Providing 32 one and two bedroom flats for social rent and shared ownership, Alliance House also has two wheel chair homes. The scheme stitches together a poorly defined public realm and integrates a small row of cottages into a new urban block. The design reflects the local style in a contemporary interpretation of the traditional terraced form to help integrate the design with increased paving and green infrastructure along an otherwise urban edge. All elevations are designed to respond to the public frontage to avoid unsightly service areas and to improve the overall amenity of the site and surroundings. All properties have either direct access from the street or from central corridors which serve small groups of flats and have roof lights and glazed screens allowing light through the communal stairwells.
The scheme addresses the dual aspect of the site, creating a new rear pedestrian route and public space to improve permeability for both existing residents and new occupants and incorporates PV cells to provide free electricity to common areas. Internally, the homes have generous accommodation with communal circulation provided with light stairwells to small groups of flats. All apartments are provided with external space.
The scheme, which provides mixed-use facilities and residential accommodation, has been designed to address the waterfront and forms part of the overall master plan for the dockyard, filling a gap in the historic layout left by war damage and the removal of modern storage buildings. Taking its cue from the character of the nineteenth-century dockyard, the design introduces elements of contemporary architecture, helping to define the public spaces and routes between the new and historic buildings. It provides a new pedestrian walkway and gives public access to a previously inaccessible part of the waterfront.
The Sunfield Close scheme comprises 17 houses being a mix of affordable rent and shared ownership, which meet CfSH Level 4. Mainly single storey, they combine green roof and timber clad pods, reminiscent of the allotments and sheds that previously occupied the site. The housing has been arranged to minimise over looking and to reduce the impact on surrounding properties, and has been awarded full ‘Secure by Design’ certification from Hampshire Constabulary. A redundant pedestrian access route has been adapted to provide a footpath for easy access to neighbouring facilities. The internal areas exceed the statutory requirements for affordable housing and ground floor accommodation has been maximised to reduce overshadowing of surrounding gardens.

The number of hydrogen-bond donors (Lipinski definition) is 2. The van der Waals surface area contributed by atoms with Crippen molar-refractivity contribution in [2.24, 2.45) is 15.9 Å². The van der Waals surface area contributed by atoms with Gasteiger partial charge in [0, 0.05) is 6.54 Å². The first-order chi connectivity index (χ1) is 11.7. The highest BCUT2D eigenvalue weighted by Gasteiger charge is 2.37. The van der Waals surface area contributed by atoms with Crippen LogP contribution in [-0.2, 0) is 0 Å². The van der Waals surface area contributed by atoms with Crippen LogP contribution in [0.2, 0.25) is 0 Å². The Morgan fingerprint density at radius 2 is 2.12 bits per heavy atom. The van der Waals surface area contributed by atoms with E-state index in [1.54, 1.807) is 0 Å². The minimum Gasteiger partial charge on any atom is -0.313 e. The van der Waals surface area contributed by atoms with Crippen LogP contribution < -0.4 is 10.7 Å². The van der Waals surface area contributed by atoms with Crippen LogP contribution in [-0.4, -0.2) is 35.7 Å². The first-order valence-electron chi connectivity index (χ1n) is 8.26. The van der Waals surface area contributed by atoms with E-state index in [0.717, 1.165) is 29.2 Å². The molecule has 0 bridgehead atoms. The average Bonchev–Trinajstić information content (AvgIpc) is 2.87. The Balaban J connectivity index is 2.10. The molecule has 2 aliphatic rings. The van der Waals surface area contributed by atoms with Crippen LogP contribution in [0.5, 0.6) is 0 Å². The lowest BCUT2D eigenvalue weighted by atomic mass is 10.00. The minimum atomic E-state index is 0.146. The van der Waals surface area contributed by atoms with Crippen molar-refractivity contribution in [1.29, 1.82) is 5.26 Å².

The regeneration of a traffic dominated space in front of the ruins of a medieval church have transformed the area into a serene, fully accessible pedestrian urban square, which has become a city landmark. Part of the city’s QE2 Mile, the project lies on the principal street that connects the retail centre with the waterfront. The creation of a memorial for the city’s merchant seamen in the form of an anchor from the QE2 and the incorporation of seating and innovative public art have not only provided focal points for individuals and groups, but have addressed historic sensitivities and brought them to a wider audience as well as benefitting the economy of the area. Belisha beacons and illuminated traffic islands were removed to minimise energy use and de-clutter the setting and a cafe culture is now emerging along the widened pavements. Local stone has been used to reflect the existing church hues and the furniture is designed to deter misuse.
The aim of the proposed improvement works was to replace poor condition and failed paving with a safe, durable surface, and to provide a high quality, attractive environment. The quality of place in the High Street was to be improved and the historic surroundings enhanced.
The scheme was progressed jointly by Hampshire County Council and Winchester City Council. Public consultation was carried out as part of the Winchester Town Access Plan process. The contract was managed by the County Council and was completed in November 2010.
The design has established an improved and contemporary appearance for the High Street in the context of the Conservation Area. It reinforces local character, identity, patterns and culture, but without imposing a self conscious identity of its own. The design and materials reflect the need for sustainable use of resources and better access for all. Many businesses have responded by improving their frontages, including cafes which have extended seating into the public realm, increasing the vitality of the street.
The Sea City museum is a conversion of the grade II listed magistrates court which includes the transformation of the court rooms into exhibition spaces and the restoration of prison cells into toilet facilities.
Adjoining the existing civic centre, it addresses the challenge of reinvigorating existing structures whilst allowing a sensitivity to the building, and also showing a confidence in defining a bold design appropriate for 2012. The design has enabled the building’s early steel frame structure to be repaired, extending its life.